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Who’s Afraid of Virginia Woolf?


To the Lighthouse coverI was. But not anymore, because I will almost certainly never read her again.

Last week, about a year after slogging through Mrs Dalloway, I experienced a familiar torturous sensation while reading through To the Lighthouse. Why did I put myself through this again?

Because she is Important: all the critics say so. Lighthouse is ranked #10 on the list of the best novels of the 20th century I compiled using critical and popular appraisals culled from various online sources. Mrs Dalloway is at #37. It is upon these two novels Virginia Woolf’s reputation as an important modernist writer rests.

And because of that Importance and my meaningless and quixotic goal of reading all the “great” novels (and “great”–the term here is relative–mystery and science fiction novels) of my time, I put myself through it.

Woolf is best known for these two “streams of consciousness” novels in which what little action does occur occurs inside of her character’s heads. (I use the plural “streams” deliberately.) Plot development? Not much.

Mrs Dalloway coverReading these books makes me feel I am a butterfly flying almost randomly into and out of the heads of characters. In To the Lighthouse particularly, the streams of consciousness emanate dizzily from one character after another in quick succession. It is only with concentrated effort I can follow the threads. A single paragraph often includes the buzzing of more than character’s head, and transitions from one to another are often subtle.

The first half of the book follows the events of a single day and is comprised largely of the buzzing inside of Mrs Ramsay’s head. She dies offstage during a short transitional section of the novel (that covers a period of ten years) before the events of another single day close the novel.

Below is a single paragraph of two sentences that makes up a part of the introduction to Mrs Ramsay:

But here, as she turned the page, suddenly her search for the picture of a rake or a mowing-machine was interrupted. The gruff murmur, irregularly broken by the taking out of pipes and the putting in of pipes which had kept on assuring her, though she could not hear what was said (as she sat in the window which opened on the terrace), that the men were happily talking; this sound, which had lasted now half an hour and had taken its place soothingly in the scale of sounds pressing on top of her, such as the tap of balls upon bats, the sharp, sudden bark now and then, “How’s that? How’s that?” of the children playing cricket, had ceased; so that the monotonous fall of the waves on the beach, which for the most part beat a measured and soothing tattoo to her thoughts and seemed consolingly to repeat over and over again as she sat with the children the words of some old cradle song, murmured by nature, “I am guarding you-I am your support,” but at other times suddenly and unexpectedly, especially when her mind raised itself slightly from the task actually in hand, had no such kindly meaning, but like a ghostly roll of drums remorselessly beat the measure of life, made one think of the destruction of the island and its engulfment in the sea, and warned her whose day had slipped past in one quick doing after another that it was all ephemeral as a rainbow-this sound which had been obscured and concealed under the other sounds suddenly thundered hollow in her ears and made her look up with an impulse of terror.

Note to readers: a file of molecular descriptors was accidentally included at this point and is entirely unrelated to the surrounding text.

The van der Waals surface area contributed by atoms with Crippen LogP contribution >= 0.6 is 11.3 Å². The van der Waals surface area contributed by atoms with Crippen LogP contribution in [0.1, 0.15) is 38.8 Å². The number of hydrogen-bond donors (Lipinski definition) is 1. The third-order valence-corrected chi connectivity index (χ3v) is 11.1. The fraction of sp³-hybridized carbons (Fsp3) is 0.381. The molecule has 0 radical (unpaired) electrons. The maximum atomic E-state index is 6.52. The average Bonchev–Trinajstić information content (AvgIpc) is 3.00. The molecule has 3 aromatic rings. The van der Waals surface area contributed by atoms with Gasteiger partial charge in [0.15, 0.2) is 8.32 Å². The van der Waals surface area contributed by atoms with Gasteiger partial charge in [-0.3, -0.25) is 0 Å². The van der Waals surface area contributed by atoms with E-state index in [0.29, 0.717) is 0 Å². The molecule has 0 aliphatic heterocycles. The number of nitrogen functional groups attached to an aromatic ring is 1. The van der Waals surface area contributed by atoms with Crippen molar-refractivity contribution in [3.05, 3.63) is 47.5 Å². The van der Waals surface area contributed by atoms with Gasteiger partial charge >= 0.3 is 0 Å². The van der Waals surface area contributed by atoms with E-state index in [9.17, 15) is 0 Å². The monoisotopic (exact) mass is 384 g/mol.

There is beauty there, but to read paragraph after paragraph and sentence after sentence of this can feel a lot like work. Maybe my retirement has left me unable to appreciate the rewards of such effort.

Virginia Woolf’s To the Lighthouse is listed at #10 on Bachblog’s
113 Great Novels of the 20th Century. It was first published in 1927. Her Mrs Dalloway is listed at #37 and was published in 1925.

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